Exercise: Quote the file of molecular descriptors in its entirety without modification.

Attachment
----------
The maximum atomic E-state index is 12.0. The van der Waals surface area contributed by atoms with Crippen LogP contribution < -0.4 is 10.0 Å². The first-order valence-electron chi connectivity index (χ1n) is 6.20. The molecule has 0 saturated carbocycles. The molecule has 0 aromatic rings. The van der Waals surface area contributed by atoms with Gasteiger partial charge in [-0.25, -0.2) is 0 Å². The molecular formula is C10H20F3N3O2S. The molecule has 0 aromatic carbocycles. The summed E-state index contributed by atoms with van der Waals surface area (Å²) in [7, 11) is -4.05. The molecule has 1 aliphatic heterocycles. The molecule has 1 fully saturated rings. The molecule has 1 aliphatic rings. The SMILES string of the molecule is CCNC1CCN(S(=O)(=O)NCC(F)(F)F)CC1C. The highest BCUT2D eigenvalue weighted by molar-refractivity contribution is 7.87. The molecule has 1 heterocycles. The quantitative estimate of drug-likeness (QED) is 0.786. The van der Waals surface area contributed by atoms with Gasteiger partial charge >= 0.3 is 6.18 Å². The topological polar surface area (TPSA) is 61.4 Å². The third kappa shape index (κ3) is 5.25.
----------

The maximum atomic E-state index is 12.0. The van der Waals surface area contributed by atoms with Crippen LogP contribution < -0.4 is 10.0 Å². The first-order valence-electron chi connectivity index (χ1n) is 6.20. The molecule has 0 saturated carbocycles. The molecule has 0 aromatic rings. The van der Waals surface area contributed by atoms with Gasteiger partial charge in [-0.25, -0.2) is 0 Å². The molecular formula is C10H20F3N3O2S. The molecule has 0 aromatic carbocycles. The summed E-state index contributed by atoms with van der Waals surface area (Å²) in [7, 11) is -4.05. The molecule has 1 aliphatic heterocycles. The molecule has 1 fully saturated rings. The molecule has 1 aliphatic rings. The SMILES string of the molecule is CCNC1CCN(S(=O)(=O)NCC(F)(F)F)CC1C. The highest BCUT2D eigenvalue weighted by molar-refractivity contribution is 7.87. The molecule has 1 heterocycles. The quantitative estimate of drug-likeness (QED) is 0.786. The van der Waals surface area contributed by atoms with Gasteiger partial charge >= 0.3 is 6.18 Å². The topological polar surface area (TPSA) is 61.4 Å². The third kappa shape index (κ3) is 5.25.